Hamish Stewart is a Professor of Law at the University of Toronto, where he has taught criminal law and evidence since 1993. His most recent book is Fundamental Justice (Irwin Law, 2012), a treatise on s. 7 of the Canadian Charter of Rights and Freedoms. He is also the author of the Evidence title of Halsbury’s Laws of Canada (LexisNexis Butterworths, 2010; reissue, 2014), principal author of the loose-leaf title Sexual Offences in Canadian Law (Canada Law Book, 2004), and general editor of Evidence: A Canadian Casebook (4th ed., Emond Montgomery, 2016).
Professor François Tanguay-Renaud is Director of York’s Jack & Mae Nathanson Centre on Transnational Human Rights, Crime and Security. He is also one of the founders and first Director of York’s Juris Doctor/Master of Arts (JD/MA) combined program in law and philosophy, the founder and main administrator of the Ontario Legal Philosophy Partnership (OLPP), the Coordinator of International Initiatives for Osgoode, and a former Associate Dean Research, Graduate Studies, and Institutional Relations.
Professor Tanguay-Renaud holds degrees in both civil and common law from McGill University, where he was both a Loran Scholar and a Greville-Smith Scholar. He also studied at the National University of Singapore, and completed his graduate work (BCL, MPhil, DPhil) at the University of Oxford, where he was in turn a Rhodes Scholar, holder of the Studentship of the Centre for Ethics and Philosophy of Law, as well as doctoral fellow of the Fonds québécois de la recherche sur la société et la culture (FQRSC) and of the Social Sciences and Humanities Research Council of Canada (SSHRC).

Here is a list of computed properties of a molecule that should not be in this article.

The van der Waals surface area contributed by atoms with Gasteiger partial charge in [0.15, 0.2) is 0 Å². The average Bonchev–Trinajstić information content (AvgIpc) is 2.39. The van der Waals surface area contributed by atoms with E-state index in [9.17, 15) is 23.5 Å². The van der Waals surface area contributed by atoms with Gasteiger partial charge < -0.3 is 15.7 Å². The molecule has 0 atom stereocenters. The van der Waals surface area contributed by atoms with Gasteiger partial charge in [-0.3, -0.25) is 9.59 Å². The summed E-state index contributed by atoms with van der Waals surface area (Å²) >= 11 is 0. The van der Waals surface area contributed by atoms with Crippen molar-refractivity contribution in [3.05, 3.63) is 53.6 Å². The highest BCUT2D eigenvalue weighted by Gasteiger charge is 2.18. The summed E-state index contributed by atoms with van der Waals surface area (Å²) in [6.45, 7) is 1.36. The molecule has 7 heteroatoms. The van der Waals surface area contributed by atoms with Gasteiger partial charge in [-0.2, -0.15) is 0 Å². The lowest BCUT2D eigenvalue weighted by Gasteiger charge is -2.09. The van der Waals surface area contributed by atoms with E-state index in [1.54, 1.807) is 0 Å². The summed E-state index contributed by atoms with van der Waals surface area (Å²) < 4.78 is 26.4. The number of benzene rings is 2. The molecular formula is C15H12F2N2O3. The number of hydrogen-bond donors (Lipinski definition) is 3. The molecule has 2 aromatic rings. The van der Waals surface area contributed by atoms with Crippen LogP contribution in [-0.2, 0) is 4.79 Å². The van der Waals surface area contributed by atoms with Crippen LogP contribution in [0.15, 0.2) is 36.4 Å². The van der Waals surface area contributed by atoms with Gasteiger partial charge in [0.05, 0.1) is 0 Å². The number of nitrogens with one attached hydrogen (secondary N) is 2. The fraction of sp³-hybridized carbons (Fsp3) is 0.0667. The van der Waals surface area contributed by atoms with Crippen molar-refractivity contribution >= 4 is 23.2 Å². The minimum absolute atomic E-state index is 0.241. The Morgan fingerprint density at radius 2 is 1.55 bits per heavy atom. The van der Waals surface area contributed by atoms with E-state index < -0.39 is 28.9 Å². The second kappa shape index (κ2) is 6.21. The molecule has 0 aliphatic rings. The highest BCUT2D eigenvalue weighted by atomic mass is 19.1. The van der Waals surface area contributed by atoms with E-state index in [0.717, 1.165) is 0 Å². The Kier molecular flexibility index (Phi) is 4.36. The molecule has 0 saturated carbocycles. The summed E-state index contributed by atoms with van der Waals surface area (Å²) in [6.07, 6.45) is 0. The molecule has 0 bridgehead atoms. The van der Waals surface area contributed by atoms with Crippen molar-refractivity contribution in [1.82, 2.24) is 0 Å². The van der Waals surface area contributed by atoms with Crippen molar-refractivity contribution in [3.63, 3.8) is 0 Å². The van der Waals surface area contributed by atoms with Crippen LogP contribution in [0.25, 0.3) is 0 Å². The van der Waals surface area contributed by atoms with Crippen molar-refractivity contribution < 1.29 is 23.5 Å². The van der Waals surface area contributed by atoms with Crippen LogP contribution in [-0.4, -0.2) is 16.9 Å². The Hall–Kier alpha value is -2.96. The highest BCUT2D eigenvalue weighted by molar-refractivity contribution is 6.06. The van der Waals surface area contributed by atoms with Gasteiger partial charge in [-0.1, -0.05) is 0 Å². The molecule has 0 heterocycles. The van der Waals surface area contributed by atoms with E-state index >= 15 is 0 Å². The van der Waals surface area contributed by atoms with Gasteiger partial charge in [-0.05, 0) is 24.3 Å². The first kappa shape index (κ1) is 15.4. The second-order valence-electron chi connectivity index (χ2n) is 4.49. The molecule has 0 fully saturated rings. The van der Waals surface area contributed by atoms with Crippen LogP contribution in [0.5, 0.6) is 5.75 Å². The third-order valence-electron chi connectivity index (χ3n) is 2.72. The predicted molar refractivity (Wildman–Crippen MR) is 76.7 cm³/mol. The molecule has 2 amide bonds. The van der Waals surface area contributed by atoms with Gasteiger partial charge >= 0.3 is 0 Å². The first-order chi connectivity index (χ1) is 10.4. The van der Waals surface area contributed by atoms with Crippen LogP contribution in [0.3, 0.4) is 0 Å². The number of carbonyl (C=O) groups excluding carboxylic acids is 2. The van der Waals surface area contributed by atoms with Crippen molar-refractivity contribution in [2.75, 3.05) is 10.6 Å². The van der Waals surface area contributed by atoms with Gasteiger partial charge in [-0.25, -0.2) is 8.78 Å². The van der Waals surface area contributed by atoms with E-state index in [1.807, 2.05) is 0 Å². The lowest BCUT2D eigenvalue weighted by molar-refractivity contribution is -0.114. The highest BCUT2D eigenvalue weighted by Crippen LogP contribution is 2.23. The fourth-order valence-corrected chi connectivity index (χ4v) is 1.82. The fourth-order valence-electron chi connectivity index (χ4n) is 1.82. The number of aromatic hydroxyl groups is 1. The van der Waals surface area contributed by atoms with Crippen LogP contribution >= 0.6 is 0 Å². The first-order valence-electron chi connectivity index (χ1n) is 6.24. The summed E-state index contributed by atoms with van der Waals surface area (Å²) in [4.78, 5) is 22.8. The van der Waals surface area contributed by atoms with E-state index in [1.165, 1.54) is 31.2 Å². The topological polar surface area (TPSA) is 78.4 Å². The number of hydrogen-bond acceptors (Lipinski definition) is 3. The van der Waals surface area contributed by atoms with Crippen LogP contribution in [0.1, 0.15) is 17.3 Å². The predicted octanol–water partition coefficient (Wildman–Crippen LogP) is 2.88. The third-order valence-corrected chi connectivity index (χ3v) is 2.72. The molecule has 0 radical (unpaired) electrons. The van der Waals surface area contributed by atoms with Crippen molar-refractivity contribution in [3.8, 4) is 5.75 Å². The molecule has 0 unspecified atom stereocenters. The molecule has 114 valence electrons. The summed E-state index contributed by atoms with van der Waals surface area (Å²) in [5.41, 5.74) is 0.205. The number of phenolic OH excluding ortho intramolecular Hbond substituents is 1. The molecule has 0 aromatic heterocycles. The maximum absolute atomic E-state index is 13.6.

Prior to joining Osgoode, Professor Tanguay-Renaud was a Lecturer in Law at Corpus Christi College, University of Oxford. He also served as a law clerk to Justice Marie Deschamps of the Supreme Court of Canada, and worked with the Asian Forum for Human Rights and Development and the Asian Network for Free Elections in Thailand, as well as with the Human Rights Commission of Pakistan. Since starting at Osgoode, he has held Visiting Professor appointments at the University of Minnesota Law School (Robina Institute for Criminal Law and Criminal Justice), the University of Oxford (H.L.A. Hart Fellow), the National University of Singapore, the University of Toronto Centre for Ethics and Faculty of Law, Massey College, and the National Law School of India University (NLSIU). He currently also holds an appointment as Adjunct Associate Professor in the Department of Philosophy of McMaster University.
Professor Tanguay-Renaud started his association with Osgoode in 2006 when he came as a visiting scholar to help redesign the mandate of the Nathanson Centre. He served as Associate Director of the Centre in 2008-2010, Acting Director in 2010-2012, and has been its full-time Director ever since.
His current academic interests span a wide range of subject areas viewed mostly through the lens of analytical legal theory. He is editor (with James Stribopoulos) of a collection entitled Rethinking Criminal Law Theory: New Canadian Perspectives in the Philosophy of Domestic, Transnational, and International Criminal Law (Hart Publishing, 2012), and has published articles in leading journals such as Ethics, Legal Theory, Res Publica, Law and Philosophy, and Criminal Law and Philosophy as well as in many leading edited collections. He is currently working on a book project on States as Wrongdoers in Morality and Law.
Professor Tanguay-Renaud regularly teaches courses on criminal law, criminal procedure, the philosophical foundations of criminal law, jurisprudence, and the rule of law. He was the recipient of the Osgoode Hall Law School Teaching Award in 2017.